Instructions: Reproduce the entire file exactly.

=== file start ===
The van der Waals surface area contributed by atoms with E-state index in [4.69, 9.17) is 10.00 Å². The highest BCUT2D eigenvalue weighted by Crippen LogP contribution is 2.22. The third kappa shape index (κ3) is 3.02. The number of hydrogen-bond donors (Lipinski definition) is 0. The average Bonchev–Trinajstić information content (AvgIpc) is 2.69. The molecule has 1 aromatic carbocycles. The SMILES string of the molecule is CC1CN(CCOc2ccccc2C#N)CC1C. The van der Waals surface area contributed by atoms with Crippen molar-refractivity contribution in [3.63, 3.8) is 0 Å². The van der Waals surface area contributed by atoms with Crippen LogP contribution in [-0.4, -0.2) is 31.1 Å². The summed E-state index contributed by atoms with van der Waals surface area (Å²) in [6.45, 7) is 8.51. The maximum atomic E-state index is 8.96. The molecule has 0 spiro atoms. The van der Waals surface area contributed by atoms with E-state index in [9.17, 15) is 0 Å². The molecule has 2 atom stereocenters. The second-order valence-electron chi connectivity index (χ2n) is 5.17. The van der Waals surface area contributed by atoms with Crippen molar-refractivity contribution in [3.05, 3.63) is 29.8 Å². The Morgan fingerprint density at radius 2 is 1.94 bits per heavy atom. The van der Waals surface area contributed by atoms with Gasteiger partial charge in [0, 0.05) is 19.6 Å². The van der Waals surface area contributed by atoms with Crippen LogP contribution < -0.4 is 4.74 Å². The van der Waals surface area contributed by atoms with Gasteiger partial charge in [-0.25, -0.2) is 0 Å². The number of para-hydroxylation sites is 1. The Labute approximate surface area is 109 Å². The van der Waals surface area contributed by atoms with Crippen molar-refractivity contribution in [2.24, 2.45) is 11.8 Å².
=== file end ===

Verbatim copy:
The van der Waals surface area contributed by atoms with E-state index in [4.69, 9.17) is 10.00 Å². The highest BCUT2D eigenvalue weighted by Crippen LogP contribution is 2.22. The third kappa shape index (κ3) is 3.02. The number of hydrogen-bond donors (Lipinski definition) is 0. The average Bonchev–Trinajstić information content (AvgIpc) is 2.69. The molecule has 1 aromatic carbocycles. The SMILES string of the molecule is CC1CN(CCOc2ccccc2C#N)CC1C. The van der Waals surface area contributed by atoms with Crippen molar-refractivity contribution in [3.63, 3.8) is 0 Å². The van der Waals surface area contributed by atoms with Crippen LogP contribution in [-0.4, -0.2) is 31.1 Å². The summed E-state index contributed by atoms with van der Waals surface area (Å²) in [6.45, 7) is 8.51. The maximum atomic E-state index is 8.96. The molecule has 0 spiro atoms. The van der Waals surface area contributed by atoms with E-state index in [9.17, 15) is 0 Å². The molecule has 2 atom stereocenters. The second-order valence-electron chi connectivity index (χ2n) is 5.17. The van der Waals surface area contributed by atoms with Crippen molar-refractivity contribution in [3.05, 3.63) is 29.8 Å². The Morgan fingerprint density at radius 2 is 1.94 bits per heavy atom. The van der Waals surface area contributed by atoms with Gasteiger partial charge in [0, 0.05) is 19.6 Å². The van der Waals surface area contributed by atoms with Crippen LogP contribution < -0.4 is 4.74 Å². The van der Waals surface area contributed by atoms with Gasteiger partial charge in [-0.25, -0.2) is 0 Å². The number of para-hydroxylation sites is 1. The Labute approximate surface area is 109 Å². The van der Waals surface area contributed by atoms with Crippen molar-refractivity contribution in [2.24, 2.45) is 11.8 Å².